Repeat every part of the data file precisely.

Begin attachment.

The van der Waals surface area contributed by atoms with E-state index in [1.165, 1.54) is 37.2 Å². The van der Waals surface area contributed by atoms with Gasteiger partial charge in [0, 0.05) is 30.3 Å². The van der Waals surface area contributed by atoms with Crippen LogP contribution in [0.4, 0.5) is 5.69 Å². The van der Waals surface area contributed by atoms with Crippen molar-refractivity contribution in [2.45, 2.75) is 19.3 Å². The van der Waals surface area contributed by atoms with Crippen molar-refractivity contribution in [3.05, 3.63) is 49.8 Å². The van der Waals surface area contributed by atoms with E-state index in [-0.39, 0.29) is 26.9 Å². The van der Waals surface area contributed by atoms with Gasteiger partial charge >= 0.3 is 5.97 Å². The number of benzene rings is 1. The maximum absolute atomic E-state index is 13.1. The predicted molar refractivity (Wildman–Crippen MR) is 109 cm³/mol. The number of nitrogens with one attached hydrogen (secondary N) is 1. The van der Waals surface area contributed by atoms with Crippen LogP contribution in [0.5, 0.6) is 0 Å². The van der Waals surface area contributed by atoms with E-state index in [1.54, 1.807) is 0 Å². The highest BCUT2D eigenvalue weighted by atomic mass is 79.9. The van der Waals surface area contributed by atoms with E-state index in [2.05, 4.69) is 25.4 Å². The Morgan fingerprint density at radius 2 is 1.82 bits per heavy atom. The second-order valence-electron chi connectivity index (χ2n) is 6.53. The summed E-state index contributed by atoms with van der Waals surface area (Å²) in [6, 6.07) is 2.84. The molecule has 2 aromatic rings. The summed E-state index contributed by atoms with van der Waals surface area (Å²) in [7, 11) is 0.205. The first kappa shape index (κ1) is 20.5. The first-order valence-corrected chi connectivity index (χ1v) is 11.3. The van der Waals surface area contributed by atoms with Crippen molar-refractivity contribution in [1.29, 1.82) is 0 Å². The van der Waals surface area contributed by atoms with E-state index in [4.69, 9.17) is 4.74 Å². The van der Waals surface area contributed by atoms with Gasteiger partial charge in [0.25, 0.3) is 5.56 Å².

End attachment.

The van der Waals surface area contributed by atoms with E-state index in [1.165, 1.54) is 37.2 Å². The van der Waals surface area contributed by atoms with Gasteiger partial charge in [0, 0.05) is 30.3 Å². The van der Waals surface area contributed by atoms with Crippen LogP contribution in [0.4, 0.5) is 5.69 Å². The van der Waals surface area contributed by atoms with Crippen molar-refractivity contribution in [2.45, 2.75) is 19.3 Å². The van der Waals surface area contributed by atoms with Crippen molar-refractivity contribution in [3.05, 3.63) is 49.8 Å². The van der Waals surface area contributed by atoms with E-state index in [-0.39, 0.29) is 26.9 Å². The van der Waals surface area contributed by atoms with Gasteiger partial charge >= 0.3 is 5.97 Å². The number of benzene rings is 1. The maximum absolute atomic E-state index is 13.1. The predicted molar refractivity (Wildman–Crippen MR) is 109 cm³/mol. The number of nitrogens with one attached hydrogen (secondary N) is 1. The van der Waals surface area contributed by atoms with Crippen LogP contribution in [0.5, 0.6) is 0 Å². The van der Waals surface area contributed by atoms with E-state index in [1.54, 1.807) is 0 Å². The highest BCUT2D eigenvalue weighted by atomic mass is 79.9. The van der Waals surface area contributed by atoms with E-state index in [2.05, 4.69) is 25.4 Å². The Morgan fingerprint density at radius 2 is 1.82 bits per heavy atom. The second-order valence-electron chi connectivity index (χ2n) is 6.53. The summed E-state index contributed by atoms with van der Waals surface area (Å²) in [6, 6.07) is 2.84. The molecule has 2 aromatic rings. The summed E-state index contributed by atoms with van der Waals surface area (Å²) in [7, 11) is 0.205. The first kappa shape index (κ1) is 20.5. The first-order valence-corrected chi connectivity index (χ1v) is 11.3. The van der Waals surface area contributed by atoms with Crippen molar-refractivity contribution in [1.29, 1.82) is 0 Å². The van der Waals surface area contributed by atoms with E-state index in [4.69, 9.17) is 4.74 Å². The van der Waals surface area contributed by atoms with Gasteiger partial charge in [0.25, 0.3) is 5.56 Å².